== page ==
Chinese Pole for Beginners: A Guide

By Julaine Hall

If you are reading this article, you probably have some circus background or you are interested in circus and/or acrobatics of some sort. My guess is that you probably know what a Chinese Pole is. In case you don’t know, the Chinese Pole is a tall rubberized (but sometimes powder coated) pole that is in the ground acrobatics family. It hurts, it gives you bruises, it eats your clothing, but in my opinion, it is one of the coolest disciplines circus has to offer.

As an example, here is my performance from the SANCA Annual Spring Showcase:



So…. leotard, leggings, and/or a tank top, sweatpants, and I’m good, right? *BUZZER* WRONG! That will hurt a lot! In pole there is a lot of friction on your knee pits, inner thighs, arm pits, shoulders, and stomach. What I usually wear is a pair of leggings under a pair of super high-wasted shorts under a pair of Jeans that I am okay with ripping, A tank top that is long enough for me to tuck in, a thick sweater or long sleeve over top of that, then a pair of “Bushidos” with the soles sanded down until there is no traction on the bottom. Another accessory that is nice to have is shoulder pads. I have a shirt with some neoprene sheets sewn on the shoulders for a bit more protection for things like shoulder hops and Fungees. This is just what I wear. I’ve seen many people wear shorts, rain boots, crop-tops, but as a beginner, I think something along the lines of what I wear will cause you the least amount of pain.


To do anything cool we have to learn to get up the pole, so the very first thing you’ll learn is how to climb.


Monkey Climb


The most common used climb is “Monkey Climb.” As you can see, it looks pretty natural in comparison to other kinds of climbs. It is reminiscent of a toe climb on the rope with a lot less pain in the toes.

Climbing is difficult when it is your first time or when you have bad form, however, as you get better and you climb with your shoulders back and core tight… you should be able to whiz right up the pole! Like any discipline, pole takes a lot of….. you guessed it! PRACTICE. *whispers: and conditioning but shhhhhhhhh*


The three next skills are arguably the most important skills for a beginner to learn: Sit, Fish, and 1st Position




This is sit. This is where things get pinchy. Sit is a very traditional trick and look nice when done in synchronicity with others on the pole. Here you are pressing both feet into the pole with toes pointed at the ground. You take your shoulder around to either side of the pole and present both arms straight out. After this, you may take off the same side foot as the shouler that is in front of the pole. Great job! You have your first trick!





This is fish. I think this is sort of like your first test in strength and form. Without good form it is terribly hard to have enough strength, and without the strength, it is terribly hard to find good from. Quite a spiral! Start from sit. When you get there, put your foot back on the pole, put your same hand as shoulder that is in front of the pole under that same armpit. Now, with your free hand, brace the pole and put your feet straight behind you like superman. After this, you can take off your bracing arm and just hold with one hand.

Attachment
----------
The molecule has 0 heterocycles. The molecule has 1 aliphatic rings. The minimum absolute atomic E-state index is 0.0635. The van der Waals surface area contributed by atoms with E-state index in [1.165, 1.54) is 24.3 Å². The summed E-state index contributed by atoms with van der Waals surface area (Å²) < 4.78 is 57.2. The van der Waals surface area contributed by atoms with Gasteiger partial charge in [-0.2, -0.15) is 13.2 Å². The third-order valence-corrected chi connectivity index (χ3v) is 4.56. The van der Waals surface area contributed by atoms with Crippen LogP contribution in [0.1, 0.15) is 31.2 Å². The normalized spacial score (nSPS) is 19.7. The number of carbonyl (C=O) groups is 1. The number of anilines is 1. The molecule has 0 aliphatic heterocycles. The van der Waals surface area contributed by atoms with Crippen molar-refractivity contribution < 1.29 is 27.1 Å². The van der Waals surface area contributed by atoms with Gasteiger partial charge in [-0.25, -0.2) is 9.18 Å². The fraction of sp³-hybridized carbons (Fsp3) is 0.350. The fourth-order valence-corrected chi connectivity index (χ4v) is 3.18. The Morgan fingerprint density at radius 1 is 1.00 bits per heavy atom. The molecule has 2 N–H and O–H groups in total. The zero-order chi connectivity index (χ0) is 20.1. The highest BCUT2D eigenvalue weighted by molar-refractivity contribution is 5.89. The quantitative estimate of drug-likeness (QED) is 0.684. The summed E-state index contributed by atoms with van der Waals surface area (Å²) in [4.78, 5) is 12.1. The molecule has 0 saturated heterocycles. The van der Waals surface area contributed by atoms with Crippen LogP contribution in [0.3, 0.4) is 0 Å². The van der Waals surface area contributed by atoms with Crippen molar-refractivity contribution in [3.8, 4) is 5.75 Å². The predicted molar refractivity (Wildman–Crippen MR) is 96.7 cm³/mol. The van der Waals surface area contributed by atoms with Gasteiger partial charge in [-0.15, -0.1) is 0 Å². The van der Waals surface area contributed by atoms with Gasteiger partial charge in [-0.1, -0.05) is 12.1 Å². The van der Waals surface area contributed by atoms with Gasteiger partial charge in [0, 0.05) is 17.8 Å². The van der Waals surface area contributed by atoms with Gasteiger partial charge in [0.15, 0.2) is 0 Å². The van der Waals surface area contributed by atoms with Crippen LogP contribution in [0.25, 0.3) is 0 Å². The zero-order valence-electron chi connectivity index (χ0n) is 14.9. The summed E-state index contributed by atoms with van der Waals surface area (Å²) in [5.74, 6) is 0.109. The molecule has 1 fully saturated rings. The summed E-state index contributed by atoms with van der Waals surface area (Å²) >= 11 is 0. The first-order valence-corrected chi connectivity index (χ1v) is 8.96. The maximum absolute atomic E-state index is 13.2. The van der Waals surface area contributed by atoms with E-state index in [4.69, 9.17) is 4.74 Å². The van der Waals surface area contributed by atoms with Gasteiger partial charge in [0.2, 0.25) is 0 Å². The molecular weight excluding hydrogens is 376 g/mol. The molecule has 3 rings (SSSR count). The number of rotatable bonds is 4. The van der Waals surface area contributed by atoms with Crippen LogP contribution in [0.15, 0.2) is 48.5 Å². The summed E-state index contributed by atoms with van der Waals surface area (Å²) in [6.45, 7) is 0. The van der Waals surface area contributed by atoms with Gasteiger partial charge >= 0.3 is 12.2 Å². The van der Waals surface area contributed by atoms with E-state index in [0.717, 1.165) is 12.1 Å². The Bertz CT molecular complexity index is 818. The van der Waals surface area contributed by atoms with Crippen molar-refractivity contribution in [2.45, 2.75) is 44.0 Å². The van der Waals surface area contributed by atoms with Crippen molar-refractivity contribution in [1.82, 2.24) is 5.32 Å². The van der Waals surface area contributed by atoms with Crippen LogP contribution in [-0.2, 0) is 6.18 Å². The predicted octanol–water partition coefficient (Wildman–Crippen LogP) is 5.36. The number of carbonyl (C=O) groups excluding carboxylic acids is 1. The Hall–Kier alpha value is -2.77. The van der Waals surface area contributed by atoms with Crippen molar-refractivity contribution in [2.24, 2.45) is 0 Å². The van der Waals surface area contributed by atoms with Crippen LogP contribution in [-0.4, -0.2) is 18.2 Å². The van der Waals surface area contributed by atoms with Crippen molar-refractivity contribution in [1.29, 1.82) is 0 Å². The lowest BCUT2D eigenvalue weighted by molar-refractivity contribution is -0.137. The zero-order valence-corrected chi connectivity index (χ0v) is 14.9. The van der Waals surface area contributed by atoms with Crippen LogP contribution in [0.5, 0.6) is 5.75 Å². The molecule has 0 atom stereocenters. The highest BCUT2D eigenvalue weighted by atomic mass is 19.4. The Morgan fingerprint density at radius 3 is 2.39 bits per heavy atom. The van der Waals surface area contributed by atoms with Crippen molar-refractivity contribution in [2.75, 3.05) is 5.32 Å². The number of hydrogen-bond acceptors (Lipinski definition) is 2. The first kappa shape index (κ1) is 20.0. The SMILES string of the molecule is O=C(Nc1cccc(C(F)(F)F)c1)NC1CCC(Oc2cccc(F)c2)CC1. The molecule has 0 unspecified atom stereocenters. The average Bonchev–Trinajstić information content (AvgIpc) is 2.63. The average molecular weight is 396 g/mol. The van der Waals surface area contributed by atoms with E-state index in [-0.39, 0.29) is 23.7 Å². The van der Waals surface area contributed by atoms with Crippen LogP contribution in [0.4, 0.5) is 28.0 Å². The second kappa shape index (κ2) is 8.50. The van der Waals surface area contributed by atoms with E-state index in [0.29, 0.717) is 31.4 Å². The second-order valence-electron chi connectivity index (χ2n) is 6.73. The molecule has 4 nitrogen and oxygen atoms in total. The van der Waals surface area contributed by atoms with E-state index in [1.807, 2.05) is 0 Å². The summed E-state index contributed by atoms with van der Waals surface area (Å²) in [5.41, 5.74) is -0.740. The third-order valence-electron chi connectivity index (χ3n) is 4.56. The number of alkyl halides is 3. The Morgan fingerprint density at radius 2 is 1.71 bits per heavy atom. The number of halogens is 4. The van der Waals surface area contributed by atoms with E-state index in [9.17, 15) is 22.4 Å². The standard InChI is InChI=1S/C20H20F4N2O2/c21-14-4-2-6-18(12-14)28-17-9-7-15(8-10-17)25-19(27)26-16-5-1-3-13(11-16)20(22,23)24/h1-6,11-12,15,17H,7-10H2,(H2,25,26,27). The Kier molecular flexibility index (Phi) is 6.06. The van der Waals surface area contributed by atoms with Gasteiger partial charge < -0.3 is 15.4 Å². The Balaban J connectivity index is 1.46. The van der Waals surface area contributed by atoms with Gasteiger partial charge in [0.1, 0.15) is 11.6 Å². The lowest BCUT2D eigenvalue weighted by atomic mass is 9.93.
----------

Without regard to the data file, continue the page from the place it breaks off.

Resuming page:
1st Position


This is 1st position. This is your home now. Your bottom foot should be pressing into the pole and the pole should be caressed in the arch of your foot. Your top leg should be squeezing the pole and pressing down so that you can stand more comfortably. Your legs should be straight, toes pointed, and mouth smiling! Look how far you’ve made it! 1st Position is a safe zone where you can gather yourself and take a bit of a break without looking like you’re taking a break. It is one skill you should do every single time you get on the pole. I haven’t seen every single pole act on the planet but, I have never seen an act where someone didn’t at least pass through 1st position.





This is a handstand. This will get you ripped arms. To get into the handstand, place one hand at forehead height in a cup shape with no thumb wrapping and place one hand at the bottom right below your belly button. Kick the same leg as hand on top and drive that heal back as you pull with your top arm and push with your bottom arm. This should be enough to get you up to handstand.



Shoulder Hold


This is a shoulder hold. This will get you ripped abs. Lean back on the pole and place your shoulder on the pole. Your head should be to one side. Next place both hands on the pole with the same side hand that has shoulder lower. Now engage your abs and lift your legs to a tuck. You did it!

These are HIGH-KEY crucial to becoming strong in the correct places for pole. It’s conditioning day my dudes. Conditioning is the most important part.

Are you intrigued by Chinese Pole? Does it sound more awesome than painful? Chinese pole has a very human element to it. It’s fascinating to watch and a joy to learn. I’m pretty sure my good life meter reading increased by 200% after I started Chinese Pole. I urge you to give it a try! I must thank my Coaches: Nick Lowery and Domitil Aillot for teaching me some of the coolest stuff ever and giving me some amazing opportunities!

Leave a Reply

Fill in your details below or click an icon to log in: Logo

You are commenting using your account. Log Out /  Change )

Google photo

You are commenting using your Google account. Log Out /  Change )

Twitter picture

You are commenting using your Twitter account. Log Out /  Change )

Facebook photo

You are commenting using your Facebook account. Log Out /  Change )

Connecting to %s

This site uses Akismet to reduce spam. Learn how your comment data is processed.